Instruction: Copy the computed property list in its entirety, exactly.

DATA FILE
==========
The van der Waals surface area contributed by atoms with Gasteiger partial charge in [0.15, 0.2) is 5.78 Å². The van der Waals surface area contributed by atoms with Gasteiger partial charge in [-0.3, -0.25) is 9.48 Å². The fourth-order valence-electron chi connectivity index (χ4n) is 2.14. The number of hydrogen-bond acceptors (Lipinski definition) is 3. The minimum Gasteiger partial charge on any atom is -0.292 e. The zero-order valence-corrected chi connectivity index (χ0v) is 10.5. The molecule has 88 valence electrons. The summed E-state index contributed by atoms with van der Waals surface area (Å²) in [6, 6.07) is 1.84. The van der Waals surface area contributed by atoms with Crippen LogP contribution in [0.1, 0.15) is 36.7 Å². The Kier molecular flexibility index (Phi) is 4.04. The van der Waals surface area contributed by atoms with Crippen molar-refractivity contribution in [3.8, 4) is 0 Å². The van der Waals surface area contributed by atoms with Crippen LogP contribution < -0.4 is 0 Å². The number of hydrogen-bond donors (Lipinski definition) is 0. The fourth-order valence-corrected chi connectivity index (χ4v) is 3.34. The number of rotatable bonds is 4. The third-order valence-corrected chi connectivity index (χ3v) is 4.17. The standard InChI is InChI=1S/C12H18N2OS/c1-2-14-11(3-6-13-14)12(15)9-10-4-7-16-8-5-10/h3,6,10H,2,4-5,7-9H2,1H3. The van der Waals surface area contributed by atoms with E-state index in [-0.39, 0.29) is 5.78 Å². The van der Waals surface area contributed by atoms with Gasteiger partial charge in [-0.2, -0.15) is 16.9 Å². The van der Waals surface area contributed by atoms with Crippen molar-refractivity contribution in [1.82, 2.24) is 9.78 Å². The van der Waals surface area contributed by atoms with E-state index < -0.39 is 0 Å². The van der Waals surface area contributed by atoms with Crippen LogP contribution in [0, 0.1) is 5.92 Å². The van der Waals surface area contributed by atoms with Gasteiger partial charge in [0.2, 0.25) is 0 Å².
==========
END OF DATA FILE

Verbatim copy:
The van der Waals surface area contributed by atoms with Gasteiger partial charge in [0.15, 0.2) is 5.78 Å². The van der Waals surface area contributed by atoms with Gasteiger partial charge in [-0.3, -0.25) is 9.48 Å². The fourth-order valence-electron chi connectivity index (χ4n) is 2.14. The number of hydrogen-bond acceptors (Lipinski definition) is 3. The minimum Gasteiger partial charge on any atom is -0.292 e. The zero-order valence-corrected chi connectivity index (χ0v) is 10.5. The molecule has 88 valence electrons. The summed E-state index contributed by atoms with van der Waals surface area (Å²) in [6, 6.07) is 1.84. The van der Waals surface area contributed by atoms with Crippen LogP contribution in [0.1, 0.15) is 36.7 Å². The Kier molecular flexibility index (Phi) is 4.04. The van der Waals surface area contributed by atoms with Crippen molar-refractivity contribution in [3.8, 4) is 0 Å². The van der Waals surface area contributed by atoms with Crippen LogP contribution < -0.4 is 0 Å². The number of hydrogen-bond donors (Lipinski definition) is 0. The fourth-order valence-corrected chi connectivity index (χ4v) is 3.34. The number of rotatable bonds is 4. The third-order valence-corrected chi connectivity index (χ3v) is 4.17. The standard InChI is InChI=1S/C12H18N2OS/c1-2-14-11(3-6-13-14)12(15)9-10-4-7-16-8-5-10/h3,6,10H,2,4-5,7-9H2,1H3. The van der Waals surface area contributed by atoms with E-state index in [-0.39, 0.29) is 5.78 Å². The van der Waals surface area contributed by atoms with Gasteiger partial charge in [-0.2, -0.15) is 16.9 Å². The van der Waals surface area contributed by atoms with Crippen molar-refractivity contribution in [1.82, 2.24) is 9.78 Å². The van der Waals surface area contributed by atoms with E-state index < -0.39 is 0 Å². The van der Waals surface area contributed by atoms with Crippen LogP contribution in [0, 0.1) is 5.92 Å². The van der Waals surface area contributed by atoms with Gasteiger partial charge in [0.2, 0.25) is 0 Å².